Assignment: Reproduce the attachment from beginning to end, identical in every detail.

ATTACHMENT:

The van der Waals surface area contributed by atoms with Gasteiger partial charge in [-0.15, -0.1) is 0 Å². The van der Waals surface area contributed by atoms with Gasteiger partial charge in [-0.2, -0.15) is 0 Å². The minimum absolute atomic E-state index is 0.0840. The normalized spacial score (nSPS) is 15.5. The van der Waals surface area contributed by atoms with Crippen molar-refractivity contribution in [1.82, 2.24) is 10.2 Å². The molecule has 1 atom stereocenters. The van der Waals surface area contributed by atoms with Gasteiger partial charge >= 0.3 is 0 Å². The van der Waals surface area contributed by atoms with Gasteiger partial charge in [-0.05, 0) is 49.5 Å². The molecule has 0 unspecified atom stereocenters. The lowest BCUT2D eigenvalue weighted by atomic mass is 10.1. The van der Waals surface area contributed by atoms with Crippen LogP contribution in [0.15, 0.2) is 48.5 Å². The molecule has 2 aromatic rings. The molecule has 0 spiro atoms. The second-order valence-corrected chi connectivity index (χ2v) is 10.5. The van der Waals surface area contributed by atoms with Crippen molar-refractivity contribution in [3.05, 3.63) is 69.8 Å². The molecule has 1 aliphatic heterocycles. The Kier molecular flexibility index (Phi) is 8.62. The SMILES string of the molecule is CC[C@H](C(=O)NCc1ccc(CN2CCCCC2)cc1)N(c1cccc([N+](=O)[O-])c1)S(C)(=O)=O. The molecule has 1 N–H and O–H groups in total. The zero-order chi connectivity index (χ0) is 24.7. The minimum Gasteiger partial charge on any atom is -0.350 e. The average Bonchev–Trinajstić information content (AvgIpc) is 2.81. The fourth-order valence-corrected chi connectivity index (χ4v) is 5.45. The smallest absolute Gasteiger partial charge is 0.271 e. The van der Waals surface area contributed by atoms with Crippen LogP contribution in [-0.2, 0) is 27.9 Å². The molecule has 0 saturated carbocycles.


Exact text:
The van der Waals surface area contributed by atoms with Gasteiger partial charge in [-0.15, -0.1) is 0 Å². The van der Waals surface area contributed by atoms with Gasteiger partial charge in [-0.2, -0.15) is 0 Å². The minimum absolute atomic E-state index is 0.0840. The normalized spacial score (nSPS) is 15.5. The van der Waals surface area contributed by atoms with Crippen molar-refractivity contribution in [1.82, 2.24) is 10.2 Å². The molecule has 1 atom stereocenters. The van der Waals surface area contributed by atoms with Gasteiger partial charge >= 0.3 is 0 Å². The van der Waals surface area contributed by atoms with Gasteiger partial charge in [-0.05, 0) is 49.5 Å². The molecule has 0 unspecified atom stereocenters. The lowest BCUT2D eigenvalue weighted by atomic mass is 10.1. The van der Waals surface area contributed by atoms with Crippen LogP contribution in [0.15, 0.2) is 48.5 Å². The molecule has 2 aromatic rings. The molecule has 0 spiro atoms. The second-order valence-corrected chi connectivity index (χ2v) is 10.5. The van der Waals surface area contributed by atoms with Crippen molar-refractivity contribution in [3.05, 3.63) is 69.8 Å². The molecule has 1 aliphatic heterocycles. The Kier molecular flexibility index (Phi) is 8.62. The SMILES string of the molecule is CC[C@H](C(=O)NCc1ccc(CN2CCCCC2)cc1)N(c1cccc([N+](=O)[O-])c1)S(C)(=O)=O. The molecule has 1 N–H and O–H groups in total. The zero-order chi connectivity index (χ0) is 24.7. The minimum Gasteiger partial charge on any atom is -0.350 e. The average Bonchev–Trinajstić information content (AvgIpc) is 2.81. The fourth-order valence-corrected chi connectivity index (χ4v) is 5.45. The smallest absolute Gasteiger partial charge is 0.271 e. The van der Waals surface area contributed by atoms with Crippen LogP contribution in [-0.2, 0) is 27.9 Å². The molecule has 0 saturated carbocycles.